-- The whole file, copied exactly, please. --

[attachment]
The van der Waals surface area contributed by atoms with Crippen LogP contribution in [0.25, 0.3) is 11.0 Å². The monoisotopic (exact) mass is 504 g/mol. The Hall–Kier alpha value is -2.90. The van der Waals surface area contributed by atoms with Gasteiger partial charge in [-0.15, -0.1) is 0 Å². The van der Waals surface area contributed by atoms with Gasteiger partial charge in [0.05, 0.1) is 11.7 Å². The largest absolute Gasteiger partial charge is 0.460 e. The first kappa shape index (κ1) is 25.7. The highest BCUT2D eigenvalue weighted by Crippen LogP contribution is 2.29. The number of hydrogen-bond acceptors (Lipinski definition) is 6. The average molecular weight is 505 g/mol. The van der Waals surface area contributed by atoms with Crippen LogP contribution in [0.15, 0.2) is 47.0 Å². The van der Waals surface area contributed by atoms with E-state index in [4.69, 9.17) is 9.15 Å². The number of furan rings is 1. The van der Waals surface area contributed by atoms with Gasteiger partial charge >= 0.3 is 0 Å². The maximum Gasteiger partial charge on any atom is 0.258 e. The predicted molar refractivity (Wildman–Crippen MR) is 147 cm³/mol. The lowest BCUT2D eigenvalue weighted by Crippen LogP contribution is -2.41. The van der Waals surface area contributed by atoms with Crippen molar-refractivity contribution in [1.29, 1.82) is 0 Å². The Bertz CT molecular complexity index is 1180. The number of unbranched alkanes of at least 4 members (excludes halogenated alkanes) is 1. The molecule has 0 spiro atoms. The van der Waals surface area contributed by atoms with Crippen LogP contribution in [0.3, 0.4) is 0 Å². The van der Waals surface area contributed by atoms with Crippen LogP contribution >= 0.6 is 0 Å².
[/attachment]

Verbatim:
The van der Waals surface area contributed by atoms with Crippen LogP contribution in [0.25, 0.3) is 11.0 Å². The monoisotopic (exact) mass is 504 g/mol. The Hall–Kier alpha value is -2.90. The van der Waals surface area contributed by atoms with Gasteiger partial charge in [-0.15, -0.1) is 0 Å². The van der Waals surface area contributed by atoms with Gasteiger partial charge in [0.05, 0.1) is 11.7 Å². The largest absolute Gasteiger partial charge is 0.460 e. The first kappa shape index (κ1) is 25.7. The highest BCUT2D eigenvalue weighted by Crippen LogP contribution is 2.29. The number of hydrogen-bond acceptors (Lipinski definition) is 6. The average molecular weight is 505 g/mol. The van der Waals surface area contributed by atoms with Crippen LogP contribution in [0.15, 0.2) is 47.0 Å². The van der Waals surface area contributed by atoms with E-state index in [4.69, 9.17) is 9.15 Å². The number of furan rings is 1. The van der Waals surface area contributed by atoms with Gasteiger partial charge >= 0.3 is 0 Å². The maximum Gasteiger partial charge on any atom is 0.258 e. The predicted molar refractivity (Wildman–Crippen MR) is 147 cm³/mol. The lowest BCUT2D eigenvalue weighted by Crippen LogP contribution is -2.41. The van der Waals surface area contributed by atoms with Crippen molar-refractivity contribution in [1.29, 1.82) is 0 Å². The Bertz CT molecular complexity index is 1180. The number of unbranched alkanes of at least 4 members (excludes halogenated alkanes) is 1. The molecule has 0 spiro atoms. The van der Waals surface area contributed by atoms with Crippen LogP contribution in [0.3, 0.4) is 0 Å². The van der Waals surface area contributed by atoms with Crippen LogP contribution >= 0.6 is 0 Å².